William Shakespeare wrote the tragedy of Julius Caesar more than 400 years ago, but Winding Road Theater’s production of the play is showing its shocking relevance today.

“While we as a nation are having the completely erroneous conversation about whether a woman can be president, I feel like it’s important that we show women who are seeking power for good and bad reasons,” says Michael Fenlason, who adapted and directs the show.

There will be no togas or grand Roman columns on the small Cabaret Theater stage at the Temple of Music and Art. The production will be set in modern times at a Washington campaign headquarters where Brutus and Caesar each represent their own political party.

“It’s a timeless story so I don’t know if it really matters where you place it in time,” says Susan Arnold, who plays the title role. “It just happens that it’s fairly relevant now.”

Winding Road is involving the audience in this one.

“We’ve sort of made it so the audience is like the senate in Rome,” Fenlason says. “They get to be close to the action of Julius Caesar.”

During the famous “Friends, Romans, countrymen” speech, audience members are encouraged to take out their phones, take pictures and respond to the discourse with hashtags like #ImwithCaesar and #MakeRomeGreatAgain.

“I do think that there is a way of listening to what these characters say and hearing it through a female voice that’s very different than hearing it through a male voice,” says Arnold. “I think that clearly that we are at a time historically where women in power resonates and I think couching it in this particular production gets that message across.”

In adapting the play for the modern stage, Fenlason wanted to choose between an all-male and an all-female cast. A gender neutral company would allow for the focus to shift away from the marriages in the play to the real crux of the story: the struggle for power, Fenlason says. This play lent itself to that.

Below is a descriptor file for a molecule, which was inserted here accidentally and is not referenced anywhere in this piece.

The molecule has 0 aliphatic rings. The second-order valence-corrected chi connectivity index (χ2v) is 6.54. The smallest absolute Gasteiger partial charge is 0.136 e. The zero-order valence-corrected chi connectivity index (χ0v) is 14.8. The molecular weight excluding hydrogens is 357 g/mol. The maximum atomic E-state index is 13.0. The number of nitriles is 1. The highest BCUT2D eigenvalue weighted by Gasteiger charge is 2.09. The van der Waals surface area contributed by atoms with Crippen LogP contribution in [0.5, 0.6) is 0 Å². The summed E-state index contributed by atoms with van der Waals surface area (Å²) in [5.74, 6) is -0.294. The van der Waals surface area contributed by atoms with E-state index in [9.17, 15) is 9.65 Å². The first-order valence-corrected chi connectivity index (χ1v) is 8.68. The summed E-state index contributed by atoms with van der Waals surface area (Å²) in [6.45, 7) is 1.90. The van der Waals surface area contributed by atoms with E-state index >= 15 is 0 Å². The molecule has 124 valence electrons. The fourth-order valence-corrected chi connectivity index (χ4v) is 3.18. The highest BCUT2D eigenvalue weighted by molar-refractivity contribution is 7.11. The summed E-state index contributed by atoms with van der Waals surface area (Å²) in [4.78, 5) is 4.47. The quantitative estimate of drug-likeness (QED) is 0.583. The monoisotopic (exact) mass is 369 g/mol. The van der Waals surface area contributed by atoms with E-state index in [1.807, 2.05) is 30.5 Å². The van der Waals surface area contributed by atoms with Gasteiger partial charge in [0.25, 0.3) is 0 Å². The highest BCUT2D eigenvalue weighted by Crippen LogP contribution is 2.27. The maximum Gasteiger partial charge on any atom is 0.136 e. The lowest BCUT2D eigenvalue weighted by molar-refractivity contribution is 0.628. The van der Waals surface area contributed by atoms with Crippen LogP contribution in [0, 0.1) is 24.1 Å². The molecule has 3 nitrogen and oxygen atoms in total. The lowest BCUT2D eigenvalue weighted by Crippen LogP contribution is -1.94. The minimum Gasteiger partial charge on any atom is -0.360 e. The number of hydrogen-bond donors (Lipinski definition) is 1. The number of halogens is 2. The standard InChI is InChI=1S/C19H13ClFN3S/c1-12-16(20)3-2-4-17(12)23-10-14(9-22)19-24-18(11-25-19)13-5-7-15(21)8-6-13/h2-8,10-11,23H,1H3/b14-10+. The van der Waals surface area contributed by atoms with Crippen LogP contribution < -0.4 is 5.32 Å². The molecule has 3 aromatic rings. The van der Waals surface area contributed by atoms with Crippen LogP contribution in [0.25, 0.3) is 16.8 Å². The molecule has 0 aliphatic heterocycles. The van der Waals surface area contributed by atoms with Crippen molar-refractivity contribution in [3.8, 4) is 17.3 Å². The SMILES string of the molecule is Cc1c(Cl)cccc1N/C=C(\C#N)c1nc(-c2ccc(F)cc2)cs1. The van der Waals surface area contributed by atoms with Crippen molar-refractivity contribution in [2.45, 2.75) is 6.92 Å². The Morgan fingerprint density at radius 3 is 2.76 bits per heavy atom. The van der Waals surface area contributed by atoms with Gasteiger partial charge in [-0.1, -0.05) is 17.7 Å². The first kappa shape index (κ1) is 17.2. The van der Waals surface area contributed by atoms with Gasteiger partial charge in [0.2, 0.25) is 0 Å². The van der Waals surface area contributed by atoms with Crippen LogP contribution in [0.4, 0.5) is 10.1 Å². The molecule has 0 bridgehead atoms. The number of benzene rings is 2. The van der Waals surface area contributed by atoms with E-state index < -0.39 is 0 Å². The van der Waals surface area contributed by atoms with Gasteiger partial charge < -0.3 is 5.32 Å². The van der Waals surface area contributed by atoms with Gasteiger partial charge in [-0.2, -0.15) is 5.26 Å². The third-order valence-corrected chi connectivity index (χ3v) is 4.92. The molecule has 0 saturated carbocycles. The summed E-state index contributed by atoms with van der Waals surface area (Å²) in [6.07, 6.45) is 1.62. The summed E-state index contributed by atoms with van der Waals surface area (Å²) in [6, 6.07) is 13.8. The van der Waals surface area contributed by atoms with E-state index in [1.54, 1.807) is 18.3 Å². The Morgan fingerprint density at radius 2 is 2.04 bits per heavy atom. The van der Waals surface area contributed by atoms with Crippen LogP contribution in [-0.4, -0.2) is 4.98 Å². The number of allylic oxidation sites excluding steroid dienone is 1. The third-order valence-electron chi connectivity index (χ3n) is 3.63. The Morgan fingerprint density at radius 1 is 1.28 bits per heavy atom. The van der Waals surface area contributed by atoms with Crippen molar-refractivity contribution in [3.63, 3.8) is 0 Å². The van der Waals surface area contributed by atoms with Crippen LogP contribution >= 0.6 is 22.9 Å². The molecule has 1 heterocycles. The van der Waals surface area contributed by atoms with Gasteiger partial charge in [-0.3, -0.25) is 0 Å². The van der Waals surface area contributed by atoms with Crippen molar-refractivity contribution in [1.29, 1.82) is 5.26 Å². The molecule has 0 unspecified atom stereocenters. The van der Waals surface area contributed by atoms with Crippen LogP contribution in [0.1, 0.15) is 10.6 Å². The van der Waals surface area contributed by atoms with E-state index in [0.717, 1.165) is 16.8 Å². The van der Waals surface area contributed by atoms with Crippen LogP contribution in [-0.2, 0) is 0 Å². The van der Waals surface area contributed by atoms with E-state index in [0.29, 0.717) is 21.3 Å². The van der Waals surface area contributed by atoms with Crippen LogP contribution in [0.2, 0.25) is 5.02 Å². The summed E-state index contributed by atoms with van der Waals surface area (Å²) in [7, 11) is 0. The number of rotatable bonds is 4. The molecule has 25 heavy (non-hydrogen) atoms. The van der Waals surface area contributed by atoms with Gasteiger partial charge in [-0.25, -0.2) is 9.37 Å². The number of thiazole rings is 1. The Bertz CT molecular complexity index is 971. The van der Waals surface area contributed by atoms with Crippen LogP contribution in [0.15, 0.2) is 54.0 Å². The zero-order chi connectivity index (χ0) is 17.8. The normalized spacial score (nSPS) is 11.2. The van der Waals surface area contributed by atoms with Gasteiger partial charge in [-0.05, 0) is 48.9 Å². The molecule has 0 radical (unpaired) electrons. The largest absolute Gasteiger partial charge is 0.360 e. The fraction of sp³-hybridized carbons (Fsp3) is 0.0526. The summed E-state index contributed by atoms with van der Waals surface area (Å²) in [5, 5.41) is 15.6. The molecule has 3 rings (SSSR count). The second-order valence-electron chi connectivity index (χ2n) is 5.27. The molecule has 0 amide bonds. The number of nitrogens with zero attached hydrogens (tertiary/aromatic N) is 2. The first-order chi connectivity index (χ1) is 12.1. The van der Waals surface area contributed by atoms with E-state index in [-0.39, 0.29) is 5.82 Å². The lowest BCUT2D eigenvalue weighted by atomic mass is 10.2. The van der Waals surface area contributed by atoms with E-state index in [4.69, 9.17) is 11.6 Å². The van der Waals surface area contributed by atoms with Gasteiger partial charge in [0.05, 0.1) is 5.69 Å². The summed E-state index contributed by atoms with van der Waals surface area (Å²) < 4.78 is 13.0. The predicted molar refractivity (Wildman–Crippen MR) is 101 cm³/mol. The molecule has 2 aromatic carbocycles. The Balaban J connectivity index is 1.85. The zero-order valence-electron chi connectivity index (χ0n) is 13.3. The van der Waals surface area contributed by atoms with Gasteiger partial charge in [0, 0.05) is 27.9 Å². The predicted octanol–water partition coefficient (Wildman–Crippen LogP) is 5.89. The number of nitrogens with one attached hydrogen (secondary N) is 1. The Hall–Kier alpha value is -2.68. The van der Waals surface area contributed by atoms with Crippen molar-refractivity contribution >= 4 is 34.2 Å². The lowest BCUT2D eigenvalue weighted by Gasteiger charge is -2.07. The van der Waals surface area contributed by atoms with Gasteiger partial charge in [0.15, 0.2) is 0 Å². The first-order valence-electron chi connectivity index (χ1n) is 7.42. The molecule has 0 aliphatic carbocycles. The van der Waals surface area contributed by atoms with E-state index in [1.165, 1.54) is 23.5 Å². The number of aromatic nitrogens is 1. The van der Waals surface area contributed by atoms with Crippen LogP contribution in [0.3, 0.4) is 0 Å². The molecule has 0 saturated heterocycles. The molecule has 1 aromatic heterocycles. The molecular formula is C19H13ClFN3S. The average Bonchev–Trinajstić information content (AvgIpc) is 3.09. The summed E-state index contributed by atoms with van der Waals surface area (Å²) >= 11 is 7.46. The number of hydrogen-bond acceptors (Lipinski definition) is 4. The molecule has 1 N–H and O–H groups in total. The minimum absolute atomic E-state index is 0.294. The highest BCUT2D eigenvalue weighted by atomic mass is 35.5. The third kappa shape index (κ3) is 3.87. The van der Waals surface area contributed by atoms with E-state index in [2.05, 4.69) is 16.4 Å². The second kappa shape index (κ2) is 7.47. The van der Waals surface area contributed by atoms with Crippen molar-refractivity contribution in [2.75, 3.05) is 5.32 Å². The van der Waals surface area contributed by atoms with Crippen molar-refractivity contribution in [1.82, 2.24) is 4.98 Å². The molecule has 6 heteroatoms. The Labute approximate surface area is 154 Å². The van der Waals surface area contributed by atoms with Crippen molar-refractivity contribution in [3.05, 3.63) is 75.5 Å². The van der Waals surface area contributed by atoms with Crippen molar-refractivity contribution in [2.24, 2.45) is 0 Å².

“This particular show, and a lot of Shakespeare shows, have a particularly feminine language to them,” Fenlason says.

He also boasts an accessible show. The well-trained cast is excellent at making the complex Shakespearean language understood, Fenlason says.

However, the cast has encountered some challenges, beginning with “getting past the fact that we are not men and grappling with things in the text that are really a male sentiment,” Arnold says. “I mean, Julius Caesar is not nice to women. He says some pretty demeaning things about his wife. I have a little difficulty getting those words out of my mouth.”

Above all, the cast wants to portray the nature of politics, as it was then, and as it is now.

“Julius Caesar was human, you know, more than anything,” Arnold says. “Every single one of these characters in this play really thinks that they are doing the right thing. I think that’s probably true when we look at our political candidates today. They probably think that the way they see things and what they say is what’s right for the country.”

This play isn’t easy to stage for this cast.

“I think we are all grappling with the inherent violence within the play,” Arnold says. “There’s murder, there’s death, there are battles and we are getting our hands dirty. It’s not a play to be pretty in for women. It’s the business of running a government and the quest for power.”

Natalia V. Navarro is the University of Arizona journalism student apprenticing at the Star.